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Nissan reveals more than one third of drivers do not feel prepared for winter driving

As the change in seasons quickly approaches, Nissan discovers drivers may not be as winter-ready as they think, in advance of the difficult driving conditions brought on by ice and snow and shorter days that follow the switch to wintertime that will take place on Sunday 31 October.

In fact, 37% of UK drivers do not feel prepared for winter driving this year and a third (32%) say they do not understand or use their cars’ additional safety features for winter driving – according to recent research commissioned by the automaker.

As the clocks fall back, signalling shorter days and the inevitable deterioration in weather, drivers will find themselves spending more time behind the wheel in the dark, making the morning and evening commutes or driving back from visiting friends and family more challenging. For more than half of UK motorists these challenges are already causing concern as 61% admit to being nervous to drive in winter and 46% wish they had been taught to properly drive in adverse weather.

The good news is – to help drivers to cope with tough driving conditions, Nissan’s all-new Qashqai is equipped with the latest advanced safety technologies for added peace of mind and security.

“We know that this time of year often brings about unsettling feelings regarding driving and the data shows that 56% of UK drivers have cancelled or postponed a journey due to bad weather. We have equipped the all-new Qashqai with easy-to-use technology which allows drivers to focus on the road ahead and feel reassured knowing the vehicle will support them in challenging conditions,” said Marco Fioravanti, Vice President, Product Planning, Nissan Europe.

Driving in the dark or in fog
During daylight hours, heavy snow or rain can make it difficult to see or be seen by other vehicles on the motorway. Less than half (49%) of UK drivers feel completely confident about how to adjust their headlights for road condition, such as turning on side lights for dusk, or full beams when dark.

To take the guess work out of this task and as a first for Nissan in Europe, the all-new Qashqai features adaptive matrix headlamps, which automatically change the shape of the beam according to the road conditions. Fellow motorists will also be grateful for this technology, as it helps to prevent blinding oncoming road-users, for those drivers who occasionally forget to deactivate their high beams upon sight of others on the road.

Driving in icy or snowy conditions
It starts before entering the car. The majority of drivers are not taking the right precautions, especially in precarious weather situations. As evidence of this, more than half (52%) do not wait until the windscreen is fully demisted before starting their journey, potentially putting themselves and others at risk.

The new Qashqai’s windscreen has an integrated heating element, meaning any snow or ice can be easily cleared within seconds, giving a full, clear view ahead, minimising the inconvenience and delay before starting the journey. Furthermore, with additional spray from wet and salty road conditions, the windscreen can quickly accumulate dirty residue which can combine with bright headlights to obscure the view of the road. Nissan’s engineers have moved the spray nozzles to the windscreen wipers, ensuring the jets of water are applied precisely where they are needed to clean the windscreen.

Even when windscreens are fully cleared, 68% of UK drivers do not feel completely confident about how to bring a skid to a stop on icy roads, and over half (73%)1 do not feel completely confident about what tyres to use when it’s snowing, or the correct stopping distance in wet weather.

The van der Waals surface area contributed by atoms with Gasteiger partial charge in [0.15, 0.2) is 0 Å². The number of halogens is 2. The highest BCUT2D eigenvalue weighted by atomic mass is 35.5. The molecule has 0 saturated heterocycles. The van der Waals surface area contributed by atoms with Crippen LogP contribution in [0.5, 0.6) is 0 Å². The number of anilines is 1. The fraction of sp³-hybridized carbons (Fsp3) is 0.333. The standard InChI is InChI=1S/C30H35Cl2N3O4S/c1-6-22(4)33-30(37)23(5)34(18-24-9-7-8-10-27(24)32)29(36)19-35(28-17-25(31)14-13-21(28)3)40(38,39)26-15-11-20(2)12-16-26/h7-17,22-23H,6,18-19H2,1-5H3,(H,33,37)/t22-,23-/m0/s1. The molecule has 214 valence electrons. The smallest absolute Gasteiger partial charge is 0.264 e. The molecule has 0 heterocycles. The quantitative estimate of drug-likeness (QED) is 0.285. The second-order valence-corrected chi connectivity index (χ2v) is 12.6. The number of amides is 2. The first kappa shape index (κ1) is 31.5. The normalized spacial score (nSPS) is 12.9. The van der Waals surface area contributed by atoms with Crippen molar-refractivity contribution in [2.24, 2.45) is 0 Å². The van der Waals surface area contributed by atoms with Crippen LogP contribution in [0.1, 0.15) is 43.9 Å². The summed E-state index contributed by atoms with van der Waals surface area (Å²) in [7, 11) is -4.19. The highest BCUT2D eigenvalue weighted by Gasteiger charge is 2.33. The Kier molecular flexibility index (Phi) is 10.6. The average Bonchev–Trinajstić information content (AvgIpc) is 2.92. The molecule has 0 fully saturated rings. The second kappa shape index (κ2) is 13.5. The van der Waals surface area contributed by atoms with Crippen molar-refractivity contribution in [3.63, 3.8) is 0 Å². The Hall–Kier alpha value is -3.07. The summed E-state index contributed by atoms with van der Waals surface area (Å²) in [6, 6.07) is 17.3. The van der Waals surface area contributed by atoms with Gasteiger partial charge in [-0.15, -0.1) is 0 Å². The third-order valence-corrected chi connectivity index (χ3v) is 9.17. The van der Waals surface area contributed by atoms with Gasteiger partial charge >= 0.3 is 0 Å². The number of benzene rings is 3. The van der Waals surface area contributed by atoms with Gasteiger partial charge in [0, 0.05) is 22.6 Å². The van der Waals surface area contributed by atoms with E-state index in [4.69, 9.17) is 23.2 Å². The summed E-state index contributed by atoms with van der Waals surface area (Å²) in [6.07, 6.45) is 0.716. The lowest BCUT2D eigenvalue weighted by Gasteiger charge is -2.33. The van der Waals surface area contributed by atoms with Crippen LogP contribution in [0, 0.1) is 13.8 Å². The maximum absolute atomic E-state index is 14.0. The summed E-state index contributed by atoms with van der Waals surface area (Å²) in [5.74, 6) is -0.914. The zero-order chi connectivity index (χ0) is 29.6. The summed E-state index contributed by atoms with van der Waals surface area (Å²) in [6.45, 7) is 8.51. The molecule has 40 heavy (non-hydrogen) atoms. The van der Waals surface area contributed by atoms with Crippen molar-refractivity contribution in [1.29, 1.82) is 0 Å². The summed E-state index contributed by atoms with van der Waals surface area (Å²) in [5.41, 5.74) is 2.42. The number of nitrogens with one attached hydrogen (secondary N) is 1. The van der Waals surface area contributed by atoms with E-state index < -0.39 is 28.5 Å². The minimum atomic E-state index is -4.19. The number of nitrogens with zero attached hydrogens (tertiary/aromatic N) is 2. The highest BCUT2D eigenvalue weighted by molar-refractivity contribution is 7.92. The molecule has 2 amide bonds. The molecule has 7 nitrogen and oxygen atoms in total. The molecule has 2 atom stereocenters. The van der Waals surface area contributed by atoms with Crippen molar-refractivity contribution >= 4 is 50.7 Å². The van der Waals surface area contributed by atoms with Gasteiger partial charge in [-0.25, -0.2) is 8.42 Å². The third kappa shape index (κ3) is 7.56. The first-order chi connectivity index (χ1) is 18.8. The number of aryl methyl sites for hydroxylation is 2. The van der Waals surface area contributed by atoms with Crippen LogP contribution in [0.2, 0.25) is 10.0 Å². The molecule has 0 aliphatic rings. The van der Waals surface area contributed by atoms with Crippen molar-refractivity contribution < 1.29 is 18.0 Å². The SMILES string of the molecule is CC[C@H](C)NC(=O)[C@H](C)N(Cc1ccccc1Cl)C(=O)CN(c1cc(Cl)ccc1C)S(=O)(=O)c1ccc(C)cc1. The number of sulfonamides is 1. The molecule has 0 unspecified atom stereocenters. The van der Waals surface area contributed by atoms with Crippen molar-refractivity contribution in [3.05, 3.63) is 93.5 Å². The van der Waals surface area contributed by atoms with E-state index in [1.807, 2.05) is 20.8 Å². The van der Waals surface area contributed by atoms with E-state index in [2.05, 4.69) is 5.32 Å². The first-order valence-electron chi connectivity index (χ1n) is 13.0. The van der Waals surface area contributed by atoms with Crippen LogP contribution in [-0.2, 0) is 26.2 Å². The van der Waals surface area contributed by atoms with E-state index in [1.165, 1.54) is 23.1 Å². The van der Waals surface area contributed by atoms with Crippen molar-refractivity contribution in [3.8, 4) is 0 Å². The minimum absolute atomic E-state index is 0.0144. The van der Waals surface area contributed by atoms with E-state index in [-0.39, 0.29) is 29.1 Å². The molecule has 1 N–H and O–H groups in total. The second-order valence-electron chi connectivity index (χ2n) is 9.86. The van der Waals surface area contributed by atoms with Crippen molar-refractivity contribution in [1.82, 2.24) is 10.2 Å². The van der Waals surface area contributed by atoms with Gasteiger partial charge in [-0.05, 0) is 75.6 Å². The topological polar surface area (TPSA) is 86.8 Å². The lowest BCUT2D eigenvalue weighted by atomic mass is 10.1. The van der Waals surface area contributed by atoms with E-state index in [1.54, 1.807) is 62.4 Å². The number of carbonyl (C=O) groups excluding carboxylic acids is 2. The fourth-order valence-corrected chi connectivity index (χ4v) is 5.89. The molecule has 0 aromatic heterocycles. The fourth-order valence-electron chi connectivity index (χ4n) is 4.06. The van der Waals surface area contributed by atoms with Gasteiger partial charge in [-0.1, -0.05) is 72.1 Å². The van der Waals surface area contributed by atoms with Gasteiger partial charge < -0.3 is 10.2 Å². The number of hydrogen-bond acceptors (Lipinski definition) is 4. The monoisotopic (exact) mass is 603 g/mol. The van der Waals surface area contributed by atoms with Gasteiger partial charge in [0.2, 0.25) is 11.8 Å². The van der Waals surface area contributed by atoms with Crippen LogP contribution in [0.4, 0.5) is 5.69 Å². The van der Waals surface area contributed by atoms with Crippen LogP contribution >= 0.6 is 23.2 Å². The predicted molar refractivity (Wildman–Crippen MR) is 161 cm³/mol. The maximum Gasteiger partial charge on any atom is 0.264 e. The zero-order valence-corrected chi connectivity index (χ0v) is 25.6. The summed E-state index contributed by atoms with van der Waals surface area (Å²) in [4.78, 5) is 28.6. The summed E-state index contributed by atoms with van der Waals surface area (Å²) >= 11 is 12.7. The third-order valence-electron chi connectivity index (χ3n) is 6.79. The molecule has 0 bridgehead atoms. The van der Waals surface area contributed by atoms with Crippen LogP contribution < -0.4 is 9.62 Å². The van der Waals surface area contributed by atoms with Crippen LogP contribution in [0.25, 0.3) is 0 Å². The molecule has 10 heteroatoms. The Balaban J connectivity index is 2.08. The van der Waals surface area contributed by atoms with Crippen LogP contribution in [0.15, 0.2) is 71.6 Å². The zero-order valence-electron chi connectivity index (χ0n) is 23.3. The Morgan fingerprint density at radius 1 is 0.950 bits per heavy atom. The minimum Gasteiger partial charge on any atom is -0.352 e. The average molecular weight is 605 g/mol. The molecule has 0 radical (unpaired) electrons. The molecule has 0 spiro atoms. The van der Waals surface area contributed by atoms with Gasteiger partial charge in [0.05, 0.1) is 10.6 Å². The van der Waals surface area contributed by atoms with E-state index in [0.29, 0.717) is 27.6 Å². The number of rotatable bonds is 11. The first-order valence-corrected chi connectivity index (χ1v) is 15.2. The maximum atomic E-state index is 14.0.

In snowy or rainy weather, braking distances increase, so speed should be adjusted. Despite this, two thirds of drivers do not tend to check their brakes for driving in winter, and over a third (37%) do not tend to drive more slowly in the winter. This combined with a lack of awareness on how to adjust stopping distance in icy conditions is cause for concern, as 46%1 of UK drivers think the stopping distance is five times further than normal or less, as opposed to the recommended ten times normal stopping distance.

With the all-new Qashqai, Nissan introduces for the first time on its models in Europe its Intelligent Forward Collision Warning technology, which uses a predictive function that can see beyond the vehicle in front and apply automatic braking to avoid a collision.

For the most sure-footed drive in all-conditions, the new Qashqai is available with an advanced all-wheel drive system that constantly monitors the available traction, and will distribute power to the rear wheels in a split-second when it detects a loss of grip from the front wheels. Additionally, drivers can select the optimum driving mode according to the conditions or their preferences, varying between snow, off-road, sport, eco and standard.

Driving more safely
To allow drivers to keep their eyes on the road, the all-new Qashqai is equipped with a head-up display which allows the driver to follow navigation directions, as well as the correct speed limit by projecting key navigation, driver assistance and road information onto the windscreen within the driver’s line of vision.

Driving on winding highways can still put even the most confident motorists on edge. The driver support technology of the all-new Qashqai now includes ProPILOT with Navi-link, which can adapt the car’s speed based on a speed limit reduction, and adjust the speed as the vehicle approaches curves or exit ramps. Additionally, the new Qashqai will use a camera to monitor the car’s position in the lane and gently adjust the trajectory if it detects it is moving out of its lane.




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